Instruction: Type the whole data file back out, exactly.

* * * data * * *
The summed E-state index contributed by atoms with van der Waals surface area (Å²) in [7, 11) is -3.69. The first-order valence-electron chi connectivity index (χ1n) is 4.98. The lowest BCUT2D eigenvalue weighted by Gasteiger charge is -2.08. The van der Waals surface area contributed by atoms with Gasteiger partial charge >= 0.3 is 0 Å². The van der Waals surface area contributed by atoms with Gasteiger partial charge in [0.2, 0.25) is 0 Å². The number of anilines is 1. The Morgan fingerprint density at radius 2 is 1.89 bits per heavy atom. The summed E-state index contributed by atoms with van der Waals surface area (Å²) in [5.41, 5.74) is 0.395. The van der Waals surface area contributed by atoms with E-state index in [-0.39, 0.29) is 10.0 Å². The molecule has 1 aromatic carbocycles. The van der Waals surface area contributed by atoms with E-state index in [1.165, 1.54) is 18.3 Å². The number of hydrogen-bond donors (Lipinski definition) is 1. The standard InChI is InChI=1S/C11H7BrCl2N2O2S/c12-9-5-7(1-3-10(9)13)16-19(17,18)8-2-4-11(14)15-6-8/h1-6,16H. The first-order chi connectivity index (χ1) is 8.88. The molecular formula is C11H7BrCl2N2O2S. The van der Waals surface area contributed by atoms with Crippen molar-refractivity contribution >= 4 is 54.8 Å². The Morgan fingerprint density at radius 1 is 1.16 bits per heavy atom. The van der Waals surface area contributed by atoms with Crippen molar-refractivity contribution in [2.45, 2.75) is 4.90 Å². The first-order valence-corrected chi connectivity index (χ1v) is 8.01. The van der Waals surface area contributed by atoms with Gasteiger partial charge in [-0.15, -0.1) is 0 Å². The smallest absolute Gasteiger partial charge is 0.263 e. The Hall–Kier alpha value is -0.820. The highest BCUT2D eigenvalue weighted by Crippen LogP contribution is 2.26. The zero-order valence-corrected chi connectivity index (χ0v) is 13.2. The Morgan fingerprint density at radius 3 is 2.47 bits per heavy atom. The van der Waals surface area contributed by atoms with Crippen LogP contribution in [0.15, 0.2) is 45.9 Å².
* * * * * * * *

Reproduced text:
The summed E-state index contributed by atoms with van der Waals surface area (Å²) in [7, 11) is -3.69. The first-order valence-electron chi connectivity index (χ1n) is 4.98. The lowest BCUT2D eigenvalue weighted by Gasteiger charge is -2.08. The van der Waals surface area contributed by atoms with Gasteiger partial charge >= 0.3 is 0 Å². The van der Waals surface area contributed by atoms with Gasteiger partial charge in [0.2, 0.25) is 0 Å². The number of anilines is 1. The Morgan fingerprint density at radius 2 is 1.89 bits per heavy atom. The summed E-state index contributed by atoms with van der Waals surface area (Å²) in [5.41, 5.74) is 0.395. The van der Waals surface area contributed by atoms with E-state index in [-0.39, 0.29) is 10.0 Å². The molecule has 1 aromatic carbocycles. The van der Waals surface area contributed by atoms with E-state index in [1.165, 1.54) is 18.3 Å². The number of hydrogen-bond donors (Lipinski definition) is 1. The standard InChI is InChI=1S/C11H7BrCl2N2O2S/c12-9-5-7(1-3-10(9)13)16-19(17,18)8-2-4-11(14)15-6-8/h1-6,16H. The first-order chi connectivity index (χ1) is 8.88. The molecular formula is C11H7BrCl2N2O2S. The van der Waals surface area contributed by atoms with Crippen molar-refractivity contribution >= 4 is 54.8 Å². The Morgan fingerprint density at radius 1 is 1.16 bits per heavy atom. The van der Waals surface area contributed by atoms with Crippen molar-refractivity contribution in [2.45, 2.75) is 4.90 Å². The first-order valence-corrected chi connectivity index (χ1v) is 8.01. The van der Waals surface area contributed by atoms with Gasteiger partial charge in [-0.15, -0.1) is 0 Å². The smallest absolute Gasteiger partial charge is 0.263 e. The Hall–Kier alpha value is -0.820. The highest BCUT2D eigenvalue weighted by Crippen LogP contribution is 2.26. The zero-order valence-corrected chi connectivity index (χ0v) is 13.2. The Morgan fingerprint density at radius 3 is 2.47 bits per heavy atom. The van der Waals surface area contributed by atoms with Crippen LogP contribution in [0.15, 0.2) is 45.9 Å².